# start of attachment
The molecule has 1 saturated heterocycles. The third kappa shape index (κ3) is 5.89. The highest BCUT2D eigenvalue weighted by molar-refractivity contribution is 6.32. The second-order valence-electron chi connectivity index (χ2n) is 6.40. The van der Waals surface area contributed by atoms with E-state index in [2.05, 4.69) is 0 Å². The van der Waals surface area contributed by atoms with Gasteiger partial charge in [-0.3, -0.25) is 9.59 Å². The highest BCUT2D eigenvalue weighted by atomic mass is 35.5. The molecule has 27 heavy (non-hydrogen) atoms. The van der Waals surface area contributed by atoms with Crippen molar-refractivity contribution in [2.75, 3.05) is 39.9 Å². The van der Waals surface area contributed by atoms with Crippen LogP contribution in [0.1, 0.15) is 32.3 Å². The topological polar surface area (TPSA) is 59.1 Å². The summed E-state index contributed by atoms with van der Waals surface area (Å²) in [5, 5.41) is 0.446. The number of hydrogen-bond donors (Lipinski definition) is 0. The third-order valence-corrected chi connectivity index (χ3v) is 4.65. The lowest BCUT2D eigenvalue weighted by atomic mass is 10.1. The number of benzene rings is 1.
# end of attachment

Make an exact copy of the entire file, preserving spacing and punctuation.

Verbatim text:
The molecule has 1 saturated heterocycles. The third kappa shape index (κ3) is 5.89. The highest BCUT2D eigenvalue weighted by molar-refractivity contribution is 6.32. The second-order valence-electron chi connectivity index (χ2n) is 6.40. The van der Waals surface area contributed by atoms with E-state index in [2.05, 4.69) is 0 Å². The van der Waals surface area contributed by atoms with Gasteiger partial charge in [-0.3, -0.25) is 9.59 Å². The highest BCUT2D eigenvalue weighted by atomic mass is 35.5. The molecule has 27 heavy (non-hydrogen) atoms. The van der Waals surface area contributed by atoms with Crippen molar-refractivity contribution in [2.75, 3.05) is 39.9 Å². The van der Waals surface area contributed by atoms with Crippen LogP contribution in [0.1, 0.15) is 32.3 Å². The topological polar surface area (TPSA) is 59.1 Å². The summed E-state index contributed by atoms with van der Waals surface area (Å²) in [5, 5.41) is 0.446. The number of hydrogen-bond donors (Lipinski definition) is 0. The third-order valence-corrected chi connectivity index (χ3v) is 4.65. The lowest BCUT2D eigenvalue weighted by atomic mass is 10.1. The number of benzene rings is 1.